What Is The Difference Between TFA And AHU HVAC?


The heating and cooling business is filled with confusing acronyms and many times Armstrong Plumbing, Air & Electric (formerly Armstrong Mechanical) is asked about AHU (air handling unit) vs FCU (fan coil unit) for commercial and residential applications in Lubbock, TX. Here is one of the best and simplest explanations of what they are:

  • An AHU is a part of an HVAC system that distributes air into space through a duct.
  • An FCU is a standalone system that circulates existing air in a small space.

Now, let’s take a closer look at how they work in real world applications.


An AHU consists of multiple components, such as a blower and cooling and heating coils. This is a type of central HVAC in that it conditions and circulates air through the building’s ductwork. There are multiple design and configuration options allowing you to build an AHU customized for your building’s specific needs. The selection, design, and installation process involved with AHUs is extensive and expensive. Correct configuration is needed to ensure your HVAC system runs efficiently.


By definition, an FCU is not as complex. It is a singular system operating on its own providing heating and cooling to an area without ductwork. Unlike AHUs, FCUs do not bring in outside air and condition it. An FCU can only condition air that’s already present by pulling it in and moving back out through its heating or cooling coil. This means FCUs are typically used to heat or cool smaller areas. Typically, an FCU can cover about 1,600 square feet.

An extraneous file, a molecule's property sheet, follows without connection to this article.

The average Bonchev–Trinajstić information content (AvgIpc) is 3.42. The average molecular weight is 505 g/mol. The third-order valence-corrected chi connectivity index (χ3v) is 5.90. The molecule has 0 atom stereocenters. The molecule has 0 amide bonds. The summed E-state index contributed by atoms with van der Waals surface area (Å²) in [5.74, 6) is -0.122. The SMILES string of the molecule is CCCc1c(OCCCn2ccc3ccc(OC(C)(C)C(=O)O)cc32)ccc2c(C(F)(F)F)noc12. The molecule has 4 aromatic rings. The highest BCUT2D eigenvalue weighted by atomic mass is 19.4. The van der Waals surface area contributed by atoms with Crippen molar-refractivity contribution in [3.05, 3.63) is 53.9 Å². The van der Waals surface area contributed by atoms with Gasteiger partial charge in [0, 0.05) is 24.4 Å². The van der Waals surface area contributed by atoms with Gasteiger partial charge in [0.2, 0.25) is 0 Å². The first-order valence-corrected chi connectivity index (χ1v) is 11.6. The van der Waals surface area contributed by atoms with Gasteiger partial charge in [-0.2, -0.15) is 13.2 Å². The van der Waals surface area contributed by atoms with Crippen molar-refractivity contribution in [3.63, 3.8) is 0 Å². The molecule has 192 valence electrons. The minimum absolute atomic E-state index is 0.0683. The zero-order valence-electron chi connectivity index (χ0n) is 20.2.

In large buildings you are more likely to find AHUs as part of a central HVAC system. FCUs have the advantage of being much cheaper to purchase and install. They also come in a variety of configurations including wall or ceiling mounted and free-standing. This can make them a popular choice for some residential applications but are also used to work in conjunction with an AHU-based HVAC system. The FCUs can cover areas that are not connected to the centralized ductwork.


Call Armstrong today to learn more about which application is best suited to the heating and cooling challenges you face in Lubbock, TX. When you call, we can make an appointment to review your replacement or new construction project and provide you with a no-obligation estimate.